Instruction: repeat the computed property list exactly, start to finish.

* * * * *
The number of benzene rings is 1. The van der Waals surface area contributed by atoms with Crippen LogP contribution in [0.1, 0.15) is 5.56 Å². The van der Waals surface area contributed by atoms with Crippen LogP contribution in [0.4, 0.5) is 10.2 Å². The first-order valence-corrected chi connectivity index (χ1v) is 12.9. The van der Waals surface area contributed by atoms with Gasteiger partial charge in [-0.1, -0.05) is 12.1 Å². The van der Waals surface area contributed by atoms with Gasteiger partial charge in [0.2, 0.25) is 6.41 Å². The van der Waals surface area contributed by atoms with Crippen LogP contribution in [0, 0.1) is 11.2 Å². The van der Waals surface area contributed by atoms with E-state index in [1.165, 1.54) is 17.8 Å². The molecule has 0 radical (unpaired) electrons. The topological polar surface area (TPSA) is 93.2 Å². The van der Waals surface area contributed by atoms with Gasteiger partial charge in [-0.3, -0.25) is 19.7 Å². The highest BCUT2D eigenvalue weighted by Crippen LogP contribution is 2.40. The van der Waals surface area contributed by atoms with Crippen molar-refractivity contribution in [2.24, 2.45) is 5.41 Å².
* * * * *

The number of benzene rings is 1. The van der Waals surface area contributed by atoms with Crippen LogP contribution in [0.1, 0.15) is 5.56 Å². The van der Waals surface area contributed by atoms with Crippen LogP contribution in [0.4, 0.5) is 10.2 Å². The first-order valence-corrected chi connectivity index (χ1v) is 12.9. The van der Waals surface area contributed by atoms with Gasteiger partial charge in [-0.1, -0.05) is 12.1 Å². The van der Waals surface area contributed by atoms with Gasteiger partial charge in [0.2, 0.25) is 6.41 Å². The van der Waals surface area contributed by atoms with Crippen LogP contribution in [0, 0.1) is 11.2 Å². The van der Waals surface area contributed by atoms with E-state index in [1.165, 1.54) is 17.8 Å². The molecule has 0 radical (unpaired) electrons. The topological polar surface area (TPSA) is 93.2 Å². The van der Waals surface area contributed by atoms with Gasteiger partial charge in [-0.3, -0.25) is 19.7 Å². The highest BCUT2D eigenvalue weighted by Crippen LogP contribution is 2.40. The van der Waals surface area contributed by atoms with Crippen molar-refractivity contribution in [2.24, 2.45) is 5.41 Å².